At the same time, it can tolerate some periods of dryness.

However, the two things you want to avoid are wet soil and allowing the entire root ball to go dry.

The plant hates both. And it will react appropriately.

Of the two, you want to be more careful with overwatering.

That’s because the Philodendron Speciosum can bounce back from underwatering faster. And as long as you don’t let it regularly happen and you don’t leave the plant bone dry for weeks or longer at a time, it will be fine.

On the other hand, overwatering can be very damaging.

That’s because it not only causes soft, yellow leaves that are mushy, it also increases the risk of root rot as well as fungal infections.

Root rot is one of the most serious problems because once root die then rot, they’re gone.

That means a part of the root system is not functioning anymore.

And since the roots are what absorb water and nutrients from the soil, fewer roots mean less hydration and nutrients for the plant.

This will result in a weaker plant.

Also, as long as the plant stays in the overwatered state, more and more roots will eventually rot.

So, overwatering can eventually kill your plant if there are too few healthy roots left such that they cannot sustain the plant anymore.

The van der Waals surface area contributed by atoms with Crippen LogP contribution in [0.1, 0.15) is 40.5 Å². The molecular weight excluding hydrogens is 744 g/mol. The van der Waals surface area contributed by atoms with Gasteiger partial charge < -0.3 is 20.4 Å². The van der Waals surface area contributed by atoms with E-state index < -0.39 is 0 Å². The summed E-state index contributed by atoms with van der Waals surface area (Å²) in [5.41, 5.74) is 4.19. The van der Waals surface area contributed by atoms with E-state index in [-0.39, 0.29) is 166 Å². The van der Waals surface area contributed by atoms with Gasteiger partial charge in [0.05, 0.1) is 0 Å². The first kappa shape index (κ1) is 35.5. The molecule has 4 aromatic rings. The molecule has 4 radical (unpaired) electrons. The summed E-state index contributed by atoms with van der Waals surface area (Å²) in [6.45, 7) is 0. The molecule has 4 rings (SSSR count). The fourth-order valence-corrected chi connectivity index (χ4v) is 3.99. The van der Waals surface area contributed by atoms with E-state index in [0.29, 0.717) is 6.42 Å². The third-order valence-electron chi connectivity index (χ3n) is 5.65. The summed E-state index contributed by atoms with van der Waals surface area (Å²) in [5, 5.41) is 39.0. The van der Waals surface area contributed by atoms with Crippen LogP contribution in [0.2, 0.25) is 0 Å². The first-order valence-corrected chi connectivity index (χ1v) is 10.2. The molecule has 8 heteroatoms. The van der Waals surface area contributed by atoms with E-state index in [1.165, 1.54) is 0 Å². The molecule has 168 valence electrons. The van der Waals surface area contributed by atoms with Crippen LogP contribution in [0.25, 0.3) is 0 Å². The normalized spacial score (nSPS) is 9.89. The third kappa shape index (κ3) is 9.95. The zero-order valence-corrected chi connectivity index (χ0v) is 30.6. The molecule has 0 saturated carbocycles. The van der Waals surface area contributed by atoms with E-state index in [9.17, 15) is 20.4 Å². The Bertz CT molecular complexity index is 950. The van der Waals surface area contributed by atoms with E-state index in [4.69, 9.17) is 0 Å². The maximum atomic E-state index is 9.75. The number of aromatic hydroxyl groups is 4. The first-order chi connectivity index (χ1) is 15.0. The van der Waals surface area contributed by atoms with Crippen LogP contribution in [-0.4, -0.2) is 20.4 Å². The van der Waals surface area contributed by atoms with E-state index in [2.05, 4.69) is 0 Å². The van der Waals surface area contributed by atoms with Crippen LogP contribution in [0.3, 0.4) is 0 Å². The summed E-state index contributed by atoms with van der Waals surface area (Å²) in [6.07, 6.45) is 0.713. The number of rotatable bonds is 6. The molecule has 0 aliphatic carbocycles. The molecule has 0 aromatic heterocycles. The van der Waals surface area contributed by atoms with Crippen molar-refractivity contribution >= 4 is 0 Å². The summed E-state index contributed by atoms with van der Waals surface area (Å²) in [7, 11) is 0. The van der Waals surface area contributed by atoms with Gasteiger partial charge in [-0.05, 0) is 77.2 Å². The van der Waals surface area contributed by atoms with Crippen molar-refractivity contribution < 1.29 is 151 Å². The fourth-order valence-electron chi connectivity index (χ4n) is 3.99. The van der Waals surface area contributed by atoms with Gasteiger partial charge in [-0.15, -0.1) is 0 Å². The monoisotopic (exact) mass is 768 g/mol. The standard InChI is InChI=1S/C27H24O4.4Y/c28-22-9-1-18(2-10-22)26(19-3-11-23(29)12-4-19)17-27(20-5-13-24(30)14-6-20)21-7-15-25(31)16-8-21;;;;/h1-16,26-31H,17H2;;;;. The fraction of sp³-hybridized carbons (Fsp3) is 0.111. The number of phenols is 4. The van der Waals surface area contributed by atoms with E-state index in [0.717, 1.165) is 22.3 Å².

Thus, avoid overwatering at all costs.

The best way to do this is to check the soil every time before you add water.

Always allow the soil to dry partially between waterings. Doing so will prevent drowning the roots in too much liquid.

I like to wait until the top half of the soil has dried before watering the plant.

Although, you can go as early as when the top 2 inches of soil have completely dried. But never before that.

 

Philodendron Speciosum Potting Soil

The Philodendron Speciosum prefers moist, well-draining soil that has good aeration. It will also grow the fastest in rich, organic soil with soil pH between 5.5 to 7.5.

For this reason, an aroid mix is ideal for this plant.

This ensures that the plant’s roots stay hydrated as the soil holds some (but not a lot of) water. At the same time it will drain excess liquid very quickly.

In doing so, the roots never end up swimming in lots of water.

In contrast, avoid heavy soils or those that are dense and get compacted. Soil that tends to stay wet is a no-no.

Keep in mind that in addition to your watering schedule, how much moisture the soil holds or drains will affect what happens to the roots.

Why?

If you find the perfect watering schedule and you wait until the top half of the soil dries between waterings, then you think you’re safe, right?

But if the soil retains a lot of moisture, a lot or almost all the water you just poured it is held by the soil.

This negates all your efforts since the roots still end up sitting in lots of liquid for long periods time.

So, make sure to choose the right soil in addition to optimizing your watering schedule.

The key here is to make sure that the soil mix you use has sufficient drainage since the Philodendron Speciosum does not like wet feet.

Besides an Aroid mix, you can also go with 100% sphagnum peat moss.